Explaining saved by faith alone principle

by Kyle
published October 5, 2013


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Martin Luther — hero of the reformation and champion of the phrase “sola fide,” or “by faith alone” — hated the book of James.

On the one hand, he thought the book as a whole lacked a clear and logical line of thought from beginning to end and that it seemed to be a disjointed collection of wisdom sayings. (Luther and I completely disagree here.)

On the other hand, James 2:14-26 seemed to Luther to contradict the whole “saved by faith alone” principle. Luther himself said that the idea of being saved by faith alone was the “doctrine by which the church stands or falls.”

James, however, said “faith, if it has no works, is dead, being by itself” in 2:17, and again says in verse 26 that, “just as the body without the spirit is dead, so also faith without works is dead.” James even goes so far in verse 24 to say, “a man is justified by works and not by faith alone.”

This seems to contradict other well-known passages of Scripture like Ephesians 2:8-9, which says, “For by grace you have been saved through faith; and that not of yourselves, it is the gift of God; not as a result of works, so that no one may boast.”

So which is it? Faith or works?

There are some keys throughout the passage that should help.

First, James is clear in verse 18 that so-called “works” — the good things a believer does — are evidence of faith. James says, “show me your faith without the works, and I will show you my faith by my works.” Works, then, are the product and evidence of saving faith. The good things a believer does points toward their saving faith rather than actually doing the saving.

Second, in verse 19, James distinguishes between faith as a simple belief in a truth claim and faith as a complete reliance on that truth claim. James points out how even the devil believes in God and understands who Jesus is, but that doesn’t make any difference in what he does. He strongly implies that some people who call themselves Christians are in the same boat, both in how they believe and in their relationship to God.

Third, everyone forgets when they quote Ephesians 2:8-9, to include verse 10. Ephesians 2:10 states, “For we are His workmanship, created in Christ Jesus for good works.” Christians are absolutely saved by faith, but that faith should become evident in what we do because we were saved for the very purpose of doing good in the world.

If you trust that a chair can hold your weight, you sit in it. If you trust the claims of the Bible, then you live like it.

Faith and works are two sides of the same coin. What you believe should determine what you do.

So it would seem that the apparent contradiction is a matter of emphasis. If we believe, then we will do certain things. While Paul often emphasized the believing, James here emphasizes the doing that the believing inspires.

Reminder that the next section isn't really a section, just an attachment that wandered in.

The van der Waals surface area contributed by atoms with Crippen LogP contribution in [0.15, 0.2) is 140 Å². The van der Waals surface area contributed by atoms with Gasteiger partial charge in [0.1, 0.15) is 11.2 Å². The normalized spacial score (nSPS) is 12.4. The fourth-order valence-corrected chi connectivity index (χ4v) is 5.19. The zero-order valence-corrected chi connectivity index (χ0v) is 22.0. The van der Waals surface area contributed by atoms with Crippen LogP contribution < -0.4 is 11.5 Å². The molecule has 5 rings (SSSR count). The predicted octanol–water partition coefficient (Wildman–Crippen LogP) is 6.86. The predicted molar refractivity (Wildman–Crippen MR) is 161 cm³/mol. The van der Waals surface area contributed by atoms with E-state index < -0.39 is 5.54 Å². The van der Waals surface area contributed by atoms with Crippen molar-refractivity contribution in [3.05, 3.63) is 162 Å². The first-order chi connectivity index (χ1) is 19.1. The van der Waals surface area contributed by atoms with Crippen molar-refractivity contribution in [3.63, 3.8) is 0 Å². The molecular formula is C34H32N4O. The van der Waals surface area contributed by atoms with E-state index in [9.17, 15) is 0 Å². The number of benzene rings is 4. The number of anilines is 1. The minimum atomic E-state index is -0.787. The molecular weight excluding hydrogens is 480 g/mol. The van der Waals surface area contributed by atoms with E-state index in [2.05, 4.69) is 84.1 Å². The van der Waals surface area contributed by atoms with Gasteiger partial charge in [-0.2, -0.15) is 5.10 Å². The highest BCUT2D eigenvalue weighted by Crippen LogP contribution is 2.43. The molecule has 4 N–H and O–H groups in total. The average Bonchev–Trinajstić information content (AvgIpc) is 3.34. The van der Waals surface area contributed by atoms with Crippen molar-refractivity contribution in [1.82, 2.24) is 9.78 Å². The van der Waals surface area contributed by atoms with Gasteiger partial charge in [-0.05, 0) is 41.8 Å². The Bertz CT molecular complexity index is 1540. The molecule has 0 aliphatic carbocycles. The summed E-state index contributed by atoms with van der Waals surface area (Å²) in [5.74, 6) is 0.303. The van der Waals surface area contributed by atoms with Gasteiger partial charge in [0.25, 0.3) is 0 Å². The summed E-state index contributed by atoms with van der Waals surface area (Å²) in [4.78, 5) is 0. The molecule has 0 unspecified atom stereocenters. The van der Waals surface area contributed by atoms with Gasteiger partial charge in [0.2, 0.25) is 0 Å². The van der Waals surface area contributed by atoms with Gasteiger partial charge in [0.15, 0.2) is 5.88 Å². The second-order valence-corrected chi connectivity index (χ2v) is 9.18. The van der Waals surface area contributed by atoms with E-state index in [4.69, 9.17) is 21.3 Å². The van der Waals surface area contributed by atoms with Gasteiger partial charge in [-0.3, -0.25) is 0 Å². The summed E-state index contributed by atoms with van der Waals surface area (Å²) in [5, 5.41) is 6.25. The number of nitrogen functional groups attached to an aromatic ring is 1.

Paul struck the perfect balance between the two in Acts 26:20 when he told King Agrippa that he “kept declaring that they should repent and turn to God, performing deeds appropriate to repentance.”

With all the religious weight we sometimes give it, “repent” really just means to change your mind from thinking one way to thinking another way. In the case of Christianity, it means changing your mind from thinking that you can somehow do something to be a good person and/or have a relationship with God to thinking that Christ actually did all the work that ever needed to be done to make you a good person and give you a relationship with God. He did that by living the perfect life you and I were supposed to live and dying the death you and I deserve to die.

If your mind controls what you do, and you have changed your mind, then you will necessarily change what you do.

If, as you read this, you are honestly assessing your own life and think to yourself, “I really do believe in Jesus, but I don’t guess anyone would be able to tell it if they looked at my life,” then the solution is really simple. 2 Corinthians 13:5 says you should “Test yourselves to see if you are in the faith; examine yourselves!”

If you “pass the test,” will you do what James says and put your money where your mouth is in the way you live your life?

If you don’t “pass the test,” what are you going to do next? It seems you have the choice of remaining exactly how you are, or you could choose to change your mind and believe differently about God. This will not make your life easier, but in serving others the way faith in Christ would lead you to, you will find a satisfaction and joy you never knew before.

In either case, be sure that what you believe and what you do line up. Otherwise, saying you believe what you do makes no sense at all.

What do you think?

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